Holiday Fruit Desserts: Pear Hazelnut Frangipane Galette
Gorgeously sumptuous in the seasonal colors, the pear hazelnut frangipane galette will appeal to the eye and tastebud alike. Almond frangipane is often used for pears in pastries, but I sometimes find it too sweet (preferring a savory edge without being overwhelmingly sweet). Cue in hazelnuts, which give that nuttiness flavor complementary to pears. The pears are not poached prior to being baked therefore they will be crisp, a nice textural contrast with the pillowy hazelnut frangipane. An alternative would be to poach them whole and cut them fan-like as they appear in this galette. The galette dough recipe is a reliable and nearly foolproof one that Dorie Greenspan uses in Baking Chez Moi. I have used it several times with success - the pastry is buttery and flaky like pie dough. The pear hazelnut frangipane galette can be served warm or at room temperature. If you feel really decadent, you could add a scoop of vanilla ice cream. ~ Eric
Galette Dough (adapted from Dorie Greenspan)
Makes 1 galette crust
1 1/2 cups (204 grams) all-purpose flour
2 tablespoons sugar
1/2 teaspoon fine sea salt
1 stick (8 tablespoons; 4 ounces; 113 grams) very cold unsalted butter, cut into 16 pieces (frozen butter is good here)
1/4 cup ice water
Place the flour, sugar and salt in a food processor and pulse a couple of times to mix thoroughly. Sprinkle cubes of butter over the dry ingredients and pulse until the butter is incorporated into the flour. The texture initially will be somewhat like coarse cornmeal, and additional pulsing will produce a mixture that has small flake-size pieces and some larger pea-size pieces. Add a bit of ice water and pulse, add some more, pulse and add until no more water is left. Pulse longer and stop momentarily to scrap the sides and bottom of the food processor bowl. Now work in longer pulses, stopping to scrape the sides and bottom of the food processor. In time, a dough that resembles feta cheese curds will result. Do not overpulse. but pulse enough that the wheel against the dough begins to slow down. Turn the dough out onto a work surface.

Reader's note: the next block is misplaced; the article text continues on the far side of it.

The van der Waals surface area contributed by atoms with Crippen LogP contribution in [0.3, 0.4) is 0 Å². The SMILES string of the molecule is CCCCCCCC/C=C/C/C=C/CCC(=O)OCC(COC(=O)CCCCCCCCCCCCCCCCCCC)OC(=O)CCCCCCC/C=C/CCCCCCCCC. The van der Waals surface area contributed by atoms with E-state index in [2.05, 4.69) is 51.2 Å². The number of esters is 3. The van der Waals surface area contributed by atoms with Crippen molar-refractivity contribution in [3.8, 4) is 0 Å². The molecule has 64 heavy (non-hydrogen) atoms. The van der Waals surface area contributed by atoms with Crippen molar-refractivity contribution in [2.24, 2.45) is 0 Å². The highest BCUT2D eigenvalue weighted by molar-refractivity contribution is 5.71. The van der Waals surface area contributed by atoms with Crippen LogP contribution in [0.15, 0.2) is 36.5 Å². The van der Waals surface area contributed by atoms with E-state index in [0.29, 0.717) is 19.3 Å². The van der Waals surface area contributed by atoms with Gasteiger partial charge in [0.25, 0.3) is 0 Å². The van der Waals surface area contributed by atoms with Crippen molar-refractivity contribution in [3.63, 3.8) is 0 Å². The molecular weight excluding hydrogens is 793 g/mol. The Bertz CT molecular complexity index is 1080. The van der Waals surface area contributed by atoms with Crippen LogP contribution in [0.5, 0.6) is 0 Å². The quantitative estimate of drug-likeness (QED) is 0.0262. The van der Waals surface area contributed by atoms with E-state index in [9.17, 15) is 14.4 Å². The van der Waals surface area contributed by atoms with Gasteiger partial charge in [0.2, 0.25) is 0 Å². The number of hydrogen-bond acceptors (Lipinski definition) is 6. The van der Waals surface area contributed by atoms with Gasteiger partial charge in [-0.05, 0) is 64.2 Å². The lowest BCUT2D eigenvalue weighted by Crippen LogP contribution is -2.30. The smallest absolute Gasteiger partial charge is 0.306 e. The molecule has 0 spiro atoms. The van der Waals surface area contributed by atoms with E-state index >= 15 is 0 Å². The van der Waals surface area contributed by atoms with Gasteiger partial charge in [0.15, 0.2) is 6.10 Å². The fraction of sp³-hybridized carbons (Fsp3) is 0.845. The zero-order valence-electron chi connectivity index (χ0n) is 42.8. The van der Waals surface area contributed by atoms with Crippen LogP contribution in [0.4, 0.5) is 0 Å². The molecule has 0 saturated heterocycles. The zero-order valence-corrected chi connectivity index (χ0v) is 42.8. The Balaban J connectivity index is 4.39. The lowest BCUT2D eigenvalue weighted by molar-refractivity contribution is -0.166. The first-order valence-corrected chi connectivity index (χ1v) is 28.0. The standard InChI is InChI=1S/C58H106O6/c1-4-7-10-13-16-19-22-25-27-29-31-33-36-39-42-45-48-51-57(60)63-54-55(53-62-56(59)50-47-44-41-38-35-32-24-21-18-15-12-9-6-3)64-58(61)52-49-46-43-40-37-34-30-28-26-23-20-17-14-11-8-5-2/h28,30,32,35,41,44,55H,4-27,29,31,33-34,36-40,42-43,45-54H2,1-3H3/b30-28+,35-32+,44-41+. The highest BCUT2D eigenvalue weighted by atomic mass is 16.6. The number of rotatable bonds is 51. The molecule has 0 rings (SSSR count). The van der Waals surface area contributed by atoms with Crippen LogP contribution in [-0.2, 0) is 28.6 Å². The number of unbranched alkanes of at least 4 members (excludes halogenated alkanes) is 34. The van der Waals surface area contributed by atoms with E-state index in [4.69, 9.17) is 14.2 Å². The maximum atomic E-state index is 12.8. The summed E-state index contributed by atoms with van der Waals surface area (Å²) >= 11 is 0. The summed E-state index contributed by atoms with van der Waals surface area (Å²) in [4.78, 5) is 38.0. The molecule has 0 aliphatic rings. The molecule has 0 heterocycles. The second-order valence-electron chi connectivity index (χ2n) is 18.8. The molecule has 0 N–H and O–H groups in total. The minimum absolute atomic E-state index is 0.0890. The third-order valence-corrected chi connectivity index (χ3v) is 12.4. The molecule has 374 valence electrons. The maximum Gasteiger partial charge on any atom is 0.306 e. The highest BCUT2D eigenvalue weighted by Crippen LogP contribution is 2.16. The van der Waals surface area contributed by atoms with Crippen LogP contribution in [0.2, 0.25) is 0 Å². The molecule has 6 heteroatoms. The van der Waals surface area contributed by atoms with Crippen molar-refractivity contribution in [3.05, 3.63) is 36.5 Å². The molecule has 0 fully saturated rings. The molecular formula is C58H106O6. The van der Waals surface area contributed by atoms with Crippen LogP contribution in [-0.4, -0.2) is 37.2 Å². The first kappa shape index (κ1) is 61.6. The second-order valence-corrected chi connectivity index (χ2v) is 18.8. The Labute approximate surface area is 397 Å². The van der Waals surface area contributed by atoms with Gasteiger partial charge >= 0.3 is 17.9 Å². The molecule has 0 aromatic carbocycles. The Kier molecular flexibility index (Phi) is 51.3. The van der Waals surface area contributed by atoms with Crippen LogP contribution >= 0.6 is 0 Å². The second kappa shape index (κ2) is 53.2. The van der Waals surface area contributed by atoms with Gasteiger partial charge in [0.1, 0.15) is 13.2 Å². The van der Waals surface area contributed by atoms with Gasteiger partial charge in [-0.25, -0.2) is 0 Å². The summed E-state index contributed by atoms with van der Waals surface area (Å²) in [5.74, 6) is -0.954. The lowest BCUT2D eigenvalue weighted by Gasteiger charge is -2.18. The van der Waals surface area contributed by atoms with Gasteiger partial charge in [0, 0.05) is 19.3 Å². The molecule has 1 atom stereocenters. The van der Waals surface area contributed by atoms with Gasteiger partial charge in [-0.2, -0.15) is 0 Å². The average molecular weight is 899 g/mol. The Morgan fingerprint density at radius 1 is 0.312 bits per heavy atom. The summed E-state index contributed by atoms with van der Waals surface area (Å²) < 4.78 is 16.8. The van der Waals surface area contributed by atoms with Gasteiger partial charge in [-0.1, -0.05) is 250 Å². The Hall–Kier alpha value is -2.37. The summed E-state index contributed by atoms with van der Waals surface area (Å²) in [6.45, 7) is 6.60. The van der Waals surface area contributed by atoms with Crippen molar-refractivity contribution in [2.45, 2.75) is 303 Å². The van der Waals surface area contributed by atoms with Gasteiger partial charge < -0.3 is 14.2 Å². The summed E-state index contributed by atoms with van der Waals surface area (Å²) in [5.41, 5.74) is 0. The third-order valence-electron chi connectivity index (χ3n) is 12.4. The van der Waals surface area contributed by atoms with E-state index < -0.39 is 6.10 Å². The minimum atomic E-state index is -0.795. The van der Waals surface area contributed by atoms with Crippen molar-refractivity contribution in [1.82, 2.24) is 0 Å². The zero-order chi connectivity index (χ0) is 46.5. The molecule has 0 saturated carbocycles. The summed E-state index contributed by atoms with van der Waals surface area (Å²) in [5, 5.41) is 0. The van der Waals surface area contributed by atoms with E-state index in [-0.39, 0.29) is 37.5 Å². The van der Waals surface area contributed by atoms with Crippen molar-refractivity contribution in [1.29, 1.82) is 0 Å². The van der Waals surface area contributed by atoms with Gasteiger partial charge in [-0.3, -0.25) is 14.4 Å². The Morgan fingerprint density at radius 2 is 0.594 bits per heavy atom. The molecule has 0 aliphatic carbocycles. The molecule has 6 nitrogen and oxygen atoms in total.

Shape the dough into a ball, flatten it into a disk and put it between two large pieces of parchment paper. Roll the dough while it is cool into a circle approximately 12 inches in diameter. Cut a circle out of the dough (I used the removable tart tin base when you construct the galette). You don't want an overly thin dough, and it's preferable to have a thick dough with some heft especially where galettes are concerned.
Slide the rolled-out dough, still between the papers, onto a baking sheet and freeze for at least 1 hour or refrigerate for at least 2 hours.
Leave the dough on the counter for a few minutes until t’s flexible enough to lift and fold without cracking.
125 g softened unsalted butter
100g (1/2 cup) sugar
2 tsp plain flour
2 eggs, beaten
1/2 tsp vanilla extract
135 g (1 1/4 cups) hazelnut meal
To make the hazelnut meal, finely chop whole hazelnuts in a food processor. Set aside.
Place the butter and 100 g sugar in a food processor and whiz until combined. Add the flour and whiz to combine. With the motor running, add the eggs and vanilla, then add the hazelnut meal and whiz until well combined.
3 pears unpeeled and de-cored ( I used Bosc pears and I left on the skin on).
Cut the pears in half through the stem end and remove the cores with a spoon (I used a teapsoon). Slice the pears thinly and vertically, with slices 1/2 inch (12 mm) from the stem so the they remain attached at the stem end.
1.) Preheat the oven and the baking sheet to 400 degrees F (200 degrees C). The preheated baking sheet helps crisp up the bottom of the pastry and minimizes the risk of a soggy bottom.
2.) Spread the hazelnut frangipane evenly on the dough, leaving 2 inches (5 cm) around the edge.
2.) Fan out the pear slices on the top of the frangipane layer - you may find it easier to split the pear fans in half and spread them out.
3.) Fold the edge of the galette dough towards the center.
Bake the galette for 45 to 55 minutes, until the crust is deeply golden brown and the frangipane turns a beige brown.
Note: The recipe makes leftover frangipane and dough for a mini-galette.